2023 Hyundai Grand Creta 2,0 Elite AT
Hyundai’s seven-seater Creta makes a grand entrance into a niche segment
The Hyundai Grand Creta, known as the Creta Grand or Alcazar in markets like India, has just made its local debut. There are two trim levels currently available: the lower-specced Executive and the range-topping Elite.
Three naturally aspirated 2,0-litre petrol models developing 117 kW and 191 N.m torque and two 1,5-litre diesel models good for 85 kW and 250 N.m are on offer. Both derivatives are front-wheel drive. Although 85 kW seems a tad low for a seven-seater, the diesel’s higher torque will likely ensure your nearest and dearest and mother-in-law arrive in Ballito for June vacation rested and on time.
On first impression, the Grand Creta looks a bit like a stretched “regular” Creta, but it does appear premium. The redesigned back end is more sedate and generic than its sibling, but enhances its overall styling. The front end remains the same. Later this year, the new Tucson-inspired front end will be introduced locally on the Indonesian-built Creta, but not on the Indian-built Grand Creta. Both will be striking, especially the Elite, with its standard LEDs at the front and the back.
The side profile is imposing, with a chiselled line running from front to back and a floating black C-pillar and privacy glass. Hyundai has opted not to embrace the faux trend favoured by so many automotive brands and the twin exhaust pipes are genuine. The exterior is neatly finished with striking two-tone 18-inch alloys on the Elite and 17-inch alloys on the Executive models.
The cabin is pure Hyundai: well laid out ergonomically and easy to navigate. The black and light-grey interior is a welcome change from the sombre black-on- black interiors found in so many of its competitors. On the downside, some hard plastics appear in the cabin, and that centre console sounded a bit creaky when pressed against. The ventilated artificial-leather seats are comfortable and the driver’s seat’s electrical adjustment in the Elite adds to driving pleasure. The third-row seats are surprisingly comfy, with decent legroom, but people over 180 cm may find it a bit cramped. The multi-functional flatbottomed leather steering wheel has the usual audio, mobile and cruise-control functions. The screen graphics of the 8-inch infotainment system and the 10,25-inch digital cluster screen are on par for this category and easy to operate; you won’t have to wade through numerous screens to locate the climate control. The audio volume can also be set via a knob. Android Auto and Apple CarPlay are standard and USB points in all three rows will keep everyone entertained.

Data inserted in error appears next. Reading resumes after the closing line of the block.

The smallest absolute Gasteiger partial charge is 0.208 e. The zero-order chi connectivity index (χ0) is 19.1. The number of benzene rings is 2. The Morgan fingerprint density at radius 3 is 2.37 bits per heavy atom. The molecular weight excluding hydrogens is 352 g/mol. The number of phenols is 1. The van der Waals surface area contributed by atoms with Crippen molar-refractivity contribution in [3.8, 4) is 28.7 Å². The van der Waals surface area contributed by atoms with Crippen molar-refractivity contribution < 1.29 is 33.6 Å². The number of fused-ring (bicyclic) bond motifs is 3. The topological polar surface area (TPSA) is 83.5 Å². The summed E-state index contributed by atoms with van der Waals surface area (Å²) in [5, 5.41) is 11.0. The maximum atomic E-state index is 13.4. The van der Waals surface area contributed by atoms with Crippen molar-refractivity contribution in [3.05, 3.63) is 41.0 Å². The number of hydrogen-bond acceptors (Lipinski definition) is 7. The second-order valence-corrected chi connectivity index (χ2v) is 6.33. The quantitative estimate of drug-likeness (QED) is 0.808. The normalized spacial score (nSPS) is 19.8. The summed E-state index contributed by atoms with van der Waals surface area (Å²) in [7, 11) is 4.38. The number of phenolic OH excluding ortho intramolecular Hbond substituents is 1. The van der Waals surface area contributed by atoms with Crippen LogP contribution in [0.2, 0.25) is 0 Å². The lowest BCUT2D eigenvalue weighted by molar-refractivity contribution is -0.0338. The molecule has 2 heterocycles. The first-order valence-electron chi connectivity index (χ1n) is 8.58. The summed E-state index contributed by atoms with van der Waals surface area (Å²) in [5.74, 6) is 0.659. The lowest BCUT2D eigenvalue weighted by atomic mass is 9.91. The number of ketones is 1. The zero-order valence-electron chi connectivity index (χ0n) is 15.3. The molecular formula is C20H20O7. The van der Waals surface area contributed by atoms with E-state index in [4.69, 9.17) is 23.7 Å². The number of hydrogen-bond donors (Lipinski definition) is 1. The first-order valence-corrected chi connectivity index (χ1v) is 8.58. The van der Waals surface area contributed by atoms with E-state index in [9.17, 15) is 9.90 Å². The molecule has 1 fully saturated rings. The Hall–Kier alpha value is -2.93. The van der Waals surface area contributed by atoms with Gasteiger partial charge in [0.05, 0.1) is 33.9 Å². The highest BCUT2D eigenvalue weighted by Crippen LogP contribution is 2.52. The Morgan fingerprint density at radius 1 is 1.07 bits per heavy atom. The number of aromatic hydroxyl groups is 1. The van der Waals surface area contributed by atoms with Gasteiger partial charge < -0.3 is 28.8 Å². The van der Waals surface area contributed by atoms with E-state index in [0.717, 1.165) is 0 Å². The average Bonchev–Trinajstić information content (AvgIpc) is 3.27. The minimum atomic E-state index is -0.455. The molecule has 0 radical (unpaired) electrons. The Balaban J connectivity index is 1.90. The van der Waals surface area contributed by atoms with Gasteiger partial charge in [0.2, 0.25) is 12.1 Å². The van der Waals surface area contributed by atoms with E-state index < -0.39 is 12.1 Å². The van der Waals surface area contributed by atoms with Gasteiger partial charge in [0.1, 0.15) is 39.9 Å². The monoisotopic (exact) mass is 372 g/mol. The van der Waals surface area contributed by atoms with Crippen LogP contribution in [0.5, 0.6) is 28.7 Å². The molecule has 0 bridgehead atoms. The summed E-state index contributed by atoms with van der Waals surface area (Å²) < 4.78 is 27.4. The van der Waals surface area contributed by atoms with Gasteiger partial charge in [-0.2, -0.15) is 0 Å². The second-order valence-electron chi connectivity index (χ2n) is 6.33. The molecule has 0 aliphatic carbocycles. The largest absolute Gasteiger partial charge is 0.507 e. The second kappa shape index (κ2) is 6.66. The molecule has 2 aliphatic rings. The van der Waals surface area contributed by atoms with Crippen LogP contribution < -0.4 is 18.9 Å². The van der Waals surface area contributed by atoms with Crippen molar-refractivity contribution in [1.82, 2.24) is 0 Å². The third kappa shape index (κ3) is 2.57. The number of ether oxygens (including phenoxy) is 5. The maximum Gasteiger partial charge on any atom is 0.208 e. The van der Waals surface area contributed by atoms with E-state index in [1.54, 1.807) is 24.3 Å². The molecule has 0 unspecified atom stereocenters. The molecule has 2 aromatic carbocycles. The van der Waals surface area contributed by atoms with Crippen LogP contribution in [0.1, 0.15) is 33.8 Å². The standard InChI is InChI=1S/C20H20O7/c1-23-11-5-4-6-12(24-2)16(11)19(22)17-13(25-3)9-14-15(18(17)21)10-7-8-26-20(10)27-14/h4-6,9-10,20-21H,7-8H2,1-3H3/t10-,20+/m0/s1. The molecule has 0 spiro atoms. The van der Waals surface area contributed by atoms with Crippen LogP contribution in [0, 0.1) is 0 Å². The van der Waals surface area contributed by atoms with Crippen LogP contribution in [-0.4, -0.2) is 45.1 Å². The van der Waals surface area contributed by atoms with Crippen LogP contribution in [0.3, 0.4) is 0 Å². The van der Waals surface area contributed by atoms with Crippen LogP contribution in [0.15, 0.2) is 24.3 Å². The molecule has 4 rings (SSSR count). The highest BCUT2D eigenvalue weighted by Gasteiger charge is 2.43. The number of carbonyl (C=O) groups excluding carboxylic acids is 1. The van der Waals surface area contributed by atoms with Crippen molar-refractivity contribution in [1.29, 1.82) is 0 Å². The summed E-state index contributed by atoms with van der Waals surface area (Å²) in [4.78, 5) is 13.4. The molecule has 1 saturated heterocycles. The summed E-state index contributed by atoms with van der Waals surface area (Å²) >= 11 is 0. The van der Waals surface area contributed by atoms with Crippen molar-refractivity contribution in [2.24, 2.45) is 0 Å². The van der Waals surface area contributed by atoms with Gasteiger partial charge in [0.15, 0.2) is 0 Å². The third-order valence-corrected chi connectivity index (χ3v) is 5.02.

The Beatles’ “Drive my Car” was first on our playlist as we set off in our 2,0-litre Elite model. It offers three driving modes: Comfort, Eco and Sport, as well as three traction control settings: Snow, Mud and Sand. And drive we did … up Sir Lowry’s Pass, through Grabouw and Bot River via the dusty and corrugated Van der Stel Pass, all while trying to avoid the Absa Cape Epic cyclists and traffic police, and through zero-visibility dust clouds.
The Hyundai took everything in its stride as its longer body contributed to a smoother ride, especially over corrugated surfaces. Body roll was minimal, the steering was precise and overall handling was firm, but comfortable. The auto ’box did seem to enjoy third gear, often climbing to a noisy 6 000 r/min before switching to fourth.
All models get six airbags, front and rear park assist, two-wheel drive, traction control and Isofix anchor points. Elite models boast an electronic park brake while Executive models make do with a more conventional handbrake. Pricing is competitive. The 2,0 Executive MT starts at R449 900 and R489 900 for the Executive automatic. The 2,0 Elite automatic is R539 900, and the two diesels will set you back R509 900 for the 1,5 Executive AT and R559 900 for the 1,5 Elite.
A seven-year/200 000 km manufacturer’s warranty, seven-year/150 000 km roadside assist and four-year/60 000 km service plan are included. Further maintenance plans, however, can be bought separately.
While the Hyundai Grand Creta offers a compelling package – a comfortable ride, competitive specifications list and good value for money – competition in this market segment is tough. The VW Tiguan, Toyota RAV4, Kia Sportage (the all-new model is launching soon), Haval H6, Mazda CX-5 and newcomer Chery Tiggo 8 Pro are all vying for market share. That said, Hyundai’s high brand equity and substantial SUV/crossover market share mean the Grand Creta has plenty of potential in the local market.
01 Elegant interior; good overall perceived quality. 02 Distinctive four-spoke multifunction steering wheel is easy to operate. 03 Clear screen resolution on the reverse camera. 04 Large LEDs standard across the range.
01 Cooled ventilated seats. 02 Smooth six-speed auto. 03 Distinctive side profile; striking alloy design.
Practically packaged for a compact SUV some interior plastics + feel a bit cheap
TECHNICAL DATA2023 Hyundai Grand Creta 2,0 Elite AT
- Price: R539 900
- Engine: 2,0-litre, 4-cyl, petrol
- Transmission: 6-speed, automatic
- Max Power: 117 kW@6 500 r/min
- Max Torque: 191 N.m@4 500 r/min
- 0-100 km/h: 10,5 seconds*
- Top speed: 190 km/h*
- Fuel consumption: 8,9 l/100 km*
- CO. emissions: 170 g/km*
- Rivals: Chery Tiggo 8 Pro, Haval H6, Mitsubishi Outlander
Balakrishna 13 days ago #
When come to Indian Market
Pls infirm — 9480420040